Seeing Eye to Eye

Eyewear remains relatively unimpacted by the pandemic when it comes to the pace of deal making. (Industry players say sales declined dramatically at the beginning of the crisis before rebounding to pre-pandemic or better levels in the fall of last year, according to a report in WWD.) Several key fashion, footwear, and luxury labels have signed traditional, long-term licensing agreements for optical frames and sunglasses—staple products for both consumers and fashion brands—since the beginning of 2020.

In some cases, the deals represent a label’s first entry into the eyewear category. In others, they reflect the significant changes that have been taking hold in the industry in recent years as big licensors in the fashion and luxury space have been assuming more control over their eyewear extensions.

LVMH, which has a portfolio of labels such as Louis Vuitton, Givenchy, and Fendi, entered into a joint venture called Thélios with eyewear maker Marcolin to handle LVMH brand activities in this category. Similarly, Kering, owner of Gucci, Brioni, Alexander McQueen, and many other properties, created an in-house eyewear division to manage the business of its own brands (with nine in the venture’s portfolio to date), as well as those of luxury conglomerate Richemont and other IP owners. These two relatively new ventures represent formidable competition to EssilorLuxottica and the other leading eyewear companies.

Here are some of the key eyewear agreements forged since the beginning of 2020, most of which came into force during the pandemic:

  • Max Mara paired with Marcolin in a five-year deal, with the licensee handling design, production, and global distribution of sunglasses and eyeglass frames. Marcolin already produced eyewear for Max Mara’s Max&Co. and Sportmax brands, but did not have rights to the flagship label.
  • Rimowa, an LVMH-owned German luxury luggage brand, granted rights to Thélios to produce and distribute a unisex line of optical frames and sunglasses. Thélios has gradually been taking over eyewear duties for other LVMH properties, including Dior and Céline, and this year announced the launch of its first in-house label. Meanwhile, the Thélios pact is the latest in a number of recent licensing deals and collaborations for Rimowa, which has partnered with the likes of Fendi and Off-White.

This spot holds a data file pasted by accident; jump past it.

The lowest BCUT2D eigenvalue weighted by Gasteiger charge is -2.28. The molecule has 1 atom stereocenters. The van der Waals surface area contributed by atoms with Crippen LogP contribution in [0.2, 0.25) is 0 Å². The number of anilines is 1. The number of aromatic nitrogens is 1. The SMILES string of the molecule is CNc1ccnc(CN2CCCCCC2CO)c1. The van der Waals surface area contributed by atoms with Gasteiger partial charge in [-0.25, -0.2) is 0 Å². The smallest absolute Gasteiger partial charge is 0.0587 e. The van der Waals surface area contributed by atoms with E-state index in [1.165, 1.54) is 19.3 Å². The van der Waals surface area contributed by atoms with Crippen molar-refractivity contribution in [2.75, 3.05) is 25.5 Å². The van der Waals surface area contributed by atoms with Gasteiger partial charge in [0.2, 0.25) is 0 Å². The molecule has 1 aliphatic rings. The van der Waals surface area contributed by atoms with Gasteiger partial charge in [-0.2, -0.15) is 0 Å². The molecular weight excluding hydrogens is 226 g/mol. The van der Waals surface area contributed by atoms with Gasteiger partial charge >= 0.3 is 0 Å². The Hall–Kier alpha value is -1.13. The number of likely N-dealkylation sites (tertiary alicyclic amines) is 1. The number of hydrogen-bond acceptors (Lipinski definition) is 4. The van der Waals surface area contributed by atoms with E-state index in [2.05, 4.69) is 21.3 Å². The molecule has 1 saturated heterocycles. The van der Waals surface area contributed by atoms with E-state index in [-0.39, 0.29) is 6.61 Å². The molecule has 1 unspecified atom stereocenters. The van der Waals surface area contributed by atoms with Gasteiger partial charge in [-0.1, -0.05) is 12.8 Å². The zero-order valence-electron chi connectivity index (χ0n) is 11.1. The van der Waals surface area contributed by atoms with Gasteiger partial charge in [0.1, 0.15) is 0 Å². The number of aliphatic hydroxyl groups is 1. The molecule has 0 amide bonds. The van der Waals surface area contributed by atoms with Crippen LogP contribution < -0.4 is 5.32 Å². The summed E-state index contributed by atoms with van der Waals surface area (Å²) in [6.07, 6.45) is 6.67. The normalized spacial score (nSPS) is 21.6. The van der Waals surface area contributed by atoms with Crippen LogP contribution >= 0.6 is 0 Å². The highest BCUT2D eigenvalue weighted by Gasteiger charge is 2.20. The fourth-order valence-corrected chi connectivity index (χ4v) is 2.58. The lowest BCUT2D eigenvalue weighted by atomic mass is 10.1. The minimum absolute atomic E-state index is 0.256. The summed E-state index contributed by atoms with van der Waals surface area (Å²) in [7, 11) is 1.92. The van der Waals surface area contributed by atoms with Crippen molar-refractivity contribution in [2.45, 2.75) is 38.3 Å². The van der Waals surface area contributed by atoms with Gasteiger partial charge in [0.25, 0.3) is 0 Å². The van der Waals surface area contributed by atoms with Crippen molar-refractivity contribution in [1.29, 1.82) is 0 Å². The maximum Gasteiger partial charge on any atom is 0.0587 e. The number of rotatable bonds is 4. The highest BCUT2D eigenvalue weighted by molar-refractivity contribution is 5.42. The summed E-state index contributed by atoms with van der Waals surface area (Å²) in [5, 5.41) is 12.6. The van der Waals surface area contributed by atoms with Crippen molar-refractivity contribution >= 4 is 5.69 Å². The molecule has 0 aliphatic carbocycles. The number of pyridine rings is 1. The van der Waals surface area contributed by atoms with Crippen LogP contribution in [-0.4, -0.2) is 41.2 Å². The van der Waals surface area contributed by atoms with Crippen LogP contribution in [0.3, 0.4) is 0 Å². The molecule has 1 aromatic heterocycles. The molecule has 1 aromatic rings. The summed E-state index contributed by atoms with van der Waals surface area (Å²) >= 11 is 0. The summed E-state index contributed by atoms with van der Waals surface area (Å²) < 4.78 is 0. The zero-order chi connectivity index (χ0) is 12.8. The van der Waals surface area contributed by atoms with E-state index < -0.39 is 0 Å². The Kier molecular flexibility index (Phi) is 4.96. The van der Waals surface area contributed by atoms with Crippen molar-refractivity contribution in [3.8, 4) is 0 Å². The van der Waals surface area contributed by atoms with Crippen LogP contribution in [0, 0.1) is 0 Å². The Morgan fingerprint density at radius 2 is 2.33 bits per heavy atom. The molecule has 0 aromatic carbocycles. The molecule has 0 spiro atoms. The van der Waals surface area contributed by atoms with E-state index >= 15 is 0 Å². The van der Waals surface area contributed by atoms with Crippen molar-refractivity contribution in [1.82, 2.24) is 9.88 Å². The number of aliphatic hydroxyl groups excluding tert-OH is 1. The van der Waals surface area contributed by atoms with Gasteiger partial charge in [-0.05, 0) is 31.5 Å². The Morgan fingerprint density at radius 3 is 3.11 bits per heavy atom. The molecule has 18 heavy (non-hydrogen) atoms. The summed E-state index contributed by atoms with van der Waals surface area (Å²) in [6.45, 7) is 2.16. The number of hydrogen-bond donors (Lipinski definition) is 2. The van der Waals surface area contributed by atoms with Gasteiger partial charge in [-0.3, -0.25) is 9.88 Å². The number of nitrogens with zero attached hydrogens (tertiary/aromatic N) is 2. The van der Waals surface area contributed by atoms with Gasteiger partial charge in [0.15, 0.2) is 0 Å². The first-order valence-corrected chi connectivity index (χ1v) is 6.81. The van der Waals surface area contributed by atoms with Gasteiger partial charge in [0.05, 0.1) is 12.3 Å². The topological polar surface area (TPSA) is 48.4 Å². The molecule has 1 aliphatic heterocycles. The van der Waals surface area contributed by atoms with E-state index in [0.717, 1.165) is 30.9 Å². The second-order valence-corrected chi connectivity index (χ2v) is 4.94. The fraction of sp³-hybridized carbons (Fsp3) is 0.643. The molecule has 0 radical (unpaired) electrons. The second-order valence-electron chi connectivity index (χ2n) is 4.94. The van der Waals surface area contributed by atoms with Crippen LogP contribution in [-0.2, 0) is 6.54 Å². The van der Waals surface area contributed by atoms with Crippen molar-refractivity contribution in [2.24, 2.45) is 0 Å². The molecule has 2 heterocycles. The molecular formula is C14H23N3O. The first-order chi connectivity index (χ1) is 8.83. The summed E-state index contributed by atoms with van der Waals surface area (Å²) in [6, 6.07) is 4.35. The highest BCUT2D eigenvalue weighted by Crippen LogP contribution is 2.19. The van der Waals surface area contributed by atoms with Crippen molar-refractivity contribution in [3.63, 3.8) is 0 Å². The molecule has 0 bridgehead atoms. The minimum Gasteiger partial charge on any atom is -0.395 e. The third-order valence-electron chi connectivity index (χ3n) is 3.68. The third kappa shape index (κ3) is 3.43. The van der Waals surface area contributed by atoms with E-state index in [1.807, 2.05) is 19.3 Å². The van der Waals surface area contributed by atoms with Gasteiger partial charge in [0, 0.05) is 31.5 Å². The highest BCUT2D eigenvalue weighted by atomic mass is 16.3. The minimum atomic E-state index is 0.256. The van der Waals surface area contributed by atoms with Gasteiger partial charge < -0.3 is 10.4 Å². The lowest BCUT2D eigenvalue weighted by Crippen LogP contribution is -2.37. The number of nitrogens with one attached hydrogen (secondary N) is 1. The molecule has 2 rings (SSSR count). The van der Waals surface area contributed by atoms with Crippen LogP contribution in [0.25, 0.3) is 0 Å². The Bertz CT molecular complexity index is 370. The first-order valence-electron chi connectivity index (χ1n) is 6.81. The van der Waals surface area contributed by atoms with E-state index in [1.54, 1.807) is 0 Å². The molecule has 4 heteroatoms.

• Converse signed a global deal with Marchon, starting with 43 eyeglass frames and 16 pairs of sunglasses. Styles are influenced by the licensor’s key brands, including Chuck Taylor All Stars and Pro Leathers. Marchon already worked with Converse parent Nike, among many other fashion and footwear brands.
  • Balmain licensed a start-up called Akoni, based in Switzerland, to produce the label’s first-ever eyewear collection. This is a break from the strategy of other luxury and fashion labels, which tend to work with the major global eyewear marketers. Balmain and Akoni’s strategy is to keep prices very high and distribution narrow. After launching the Balmain line, Akoni added a signature collection.
  • Chloé teamed with Kering Eyewear for sunglasses and optical frames for women and children, described as having a 1970s Bohemian sensibility. Chloé is owned by Richemont and joins several of that company’s other brands, including Montblanc, Cartier, and Alaïa, in Kering’s portfolio; Richemont has a 30% ownership stake in Kering Eyewear. Chloé moved to Kering from Marchon, where it had resided for nine years.
  • Both Dolce & Gabbana and Versace renewed their long-time licensing deals with EssilorLuxottica’s market-leading Luxottica brand for 10-year terms. Luxottica, which offers 33 eyewear brands, almost all of them licensed, also announced an agreement with Facebook for a line of connected smart glasses.

While long-term deals are the norm for fashion, luxury, and lifestyle brands in this industry sector, celebrities tend to enter the market through limited collaborations with smaller players, and several of those have come to light since the beginning of 2020 as well. Singer H.E.R. partnered with Diff for four pairs of sunglasses, for example, while teenage actress Millie Bobby Brown paired with Vogue Eyewear for seven styles. One of the broadest of such collaborations is tied to style icon Iris Apfel, known for her fashion-forward eyewear, who this month announced an agreement with Zenni for an “Iris Apfel Edit” consisting of 100 styles of Zenni glasses for women and children, all selected by soon-to-be-100-year-old Apfel.

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